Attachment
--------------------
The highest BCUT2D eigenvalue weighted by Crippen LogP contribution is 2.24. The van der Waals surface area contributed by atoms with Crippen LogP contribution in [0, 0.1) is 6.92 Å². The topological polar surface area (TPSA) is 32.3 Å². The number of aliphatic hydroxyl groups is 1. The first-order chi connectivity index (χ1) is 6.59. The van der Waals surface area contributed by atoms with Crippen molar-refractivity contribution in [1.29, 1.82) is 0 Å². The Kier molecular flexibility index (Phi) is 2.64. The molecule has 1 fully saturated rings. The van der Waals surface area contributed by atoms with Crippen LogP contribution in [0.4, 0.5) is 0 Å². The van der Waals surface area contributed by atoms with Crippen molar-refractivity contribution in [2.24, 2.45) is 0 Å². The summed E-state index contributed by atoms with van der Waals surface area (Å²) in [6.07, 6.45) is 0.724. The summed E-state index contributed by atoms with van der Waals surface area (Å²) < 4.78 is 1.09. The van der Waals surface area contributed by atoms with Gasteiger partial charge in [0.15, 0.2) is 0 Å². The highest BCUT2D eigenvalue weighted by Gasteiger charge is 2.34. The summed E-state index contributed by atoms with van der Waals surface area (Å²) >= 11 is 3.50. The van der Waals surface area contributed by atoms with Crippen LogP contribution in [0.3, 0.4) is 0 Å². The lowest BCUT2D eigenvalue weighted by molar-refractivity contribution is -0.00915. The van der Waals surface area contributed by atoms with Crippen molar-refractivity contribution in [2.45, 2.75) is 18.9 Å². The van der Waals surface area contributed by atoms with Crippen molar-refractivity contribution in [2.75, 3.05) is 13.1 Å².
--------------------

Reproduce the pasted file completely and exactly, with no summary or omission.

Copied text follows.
The highest BCUT2D eigenvalue weighted by Crippen LogP contribution is 2.24. The van der Waals surface area contributed by atoms with Crippen LogP contribution in [0, 0.1) is 6.92 Å². The topological polar surface area (TPSA) is 32.3 Å². The number of aliphatic hydroxyl groups is 1. The first-order chi connectivity index (χ1) is 6.59. The van der Waals surface area contributed by atoms with Crippen molar-refractivity contribution in [1.29, 1.82) is 0 Å². The Kier molecular flexibility index (Phi) is 2.64. The molecule has 1 fully saturated rings. The van der Waals surface area contributed by atoms with Crippen LogP contribution in [0.4, 0.5) is 0 Å². The van der Waals surface area contributed by atoms with Crippen molar-refractivity contribution in [2.24, 2.45) is 0 Å². The summed E-state index contributed by atoms with van der Waals surface area (Å²) in [6.07, 6.45) is 0.724. The summed E-state index contributed by atoms with van der Waals surface area (Å²) < 4.78 is 1.09. The van der Waals surface area contributed by atoms with Gasteiger partial charge in [0.15, 0.2) is 0 Å². The highest BCUT2D eigenvalue weighted by Gasteiger charge is 2.34. The summed E-state index contributed by atoms with van der Waals surface area (Å²) >= 11 is 3.50. The van der Waals surface area contributed by atoms with Crippen LogP contribution in [0.3, 0.4) is 0 Å². The lowest BCUT2D eigenvalue weighted by molar-refractivity contribution is -0.00915. The van der Waals surface area contributed by atoms with Crippen molar-refractivity contribution in [2.45, 2.75) is 18.9 Å². The van der Waals surface area contributed by atoms with Crippen molar-refractivity contribution in [2.75, 3.05) is 13.1 Å².